Evansville resident Matt Rundle hit an emotional rock bottom nearly a decade ago when he was forced to have his wife Michelle start changing his pants.
“That was tough,” he said.
That’s how far down the mobility spectrum Multiple Sclerosis had taken him. Rundle described MS as an autoimmune disease where the body attacks itself, and Rundle’s body started self-destructing when he was misdiagnosed with transverse myelitis in 2006. His symptoms continued to get worse until his friend Steve Rupert, a doctor he sees every year, saw him rolling around in a wheelchair at the beginning of 2010.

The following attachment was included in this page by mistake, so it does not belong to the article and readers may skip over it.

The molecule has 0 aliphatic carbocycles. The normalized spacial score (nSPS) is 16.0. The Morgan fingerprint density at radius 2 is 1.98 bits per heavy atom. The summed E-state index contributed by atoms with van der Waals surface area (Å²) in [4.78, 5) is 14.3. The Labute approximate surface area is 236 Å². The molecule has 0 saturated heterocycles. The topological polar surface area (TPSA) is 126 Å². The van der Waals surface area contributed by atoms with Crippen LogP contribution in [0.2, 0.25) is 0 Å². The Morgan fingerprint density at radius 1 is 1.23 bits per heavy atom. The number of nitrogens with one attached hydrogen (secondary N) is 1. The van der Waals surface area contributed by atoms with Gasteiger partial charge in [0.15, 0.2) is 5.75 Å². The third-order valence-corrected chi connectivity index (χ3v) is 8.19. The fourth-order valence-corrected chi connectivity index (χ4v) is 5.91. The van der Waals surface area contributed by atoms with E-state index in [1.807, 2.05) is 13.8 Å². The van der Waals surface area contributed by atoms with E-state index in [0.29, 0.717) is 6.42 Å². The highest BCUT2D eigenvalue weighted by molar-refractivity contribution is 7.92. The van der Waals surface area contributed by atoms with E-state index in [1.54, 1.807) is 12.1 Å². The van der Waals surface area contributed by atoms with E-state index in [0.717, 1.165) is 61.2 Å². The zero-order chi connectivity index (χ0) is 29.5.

Rundle explained to Rupert that he couldn’t get the help he needed because no doctor had diagnosed him with Multiple Sclerosis. Rundle said MS is hard for doctors to diagnose because the symptoms and affects are different for each person. MS can hit a person’s eye, brain or spine.
Good luck to Matt Rundle, as he competes in his first triathlon. This is an inspiring story about living life with Multiple Sclerosis and not giving up. It also gives an example of how hard it is to diagnose MS.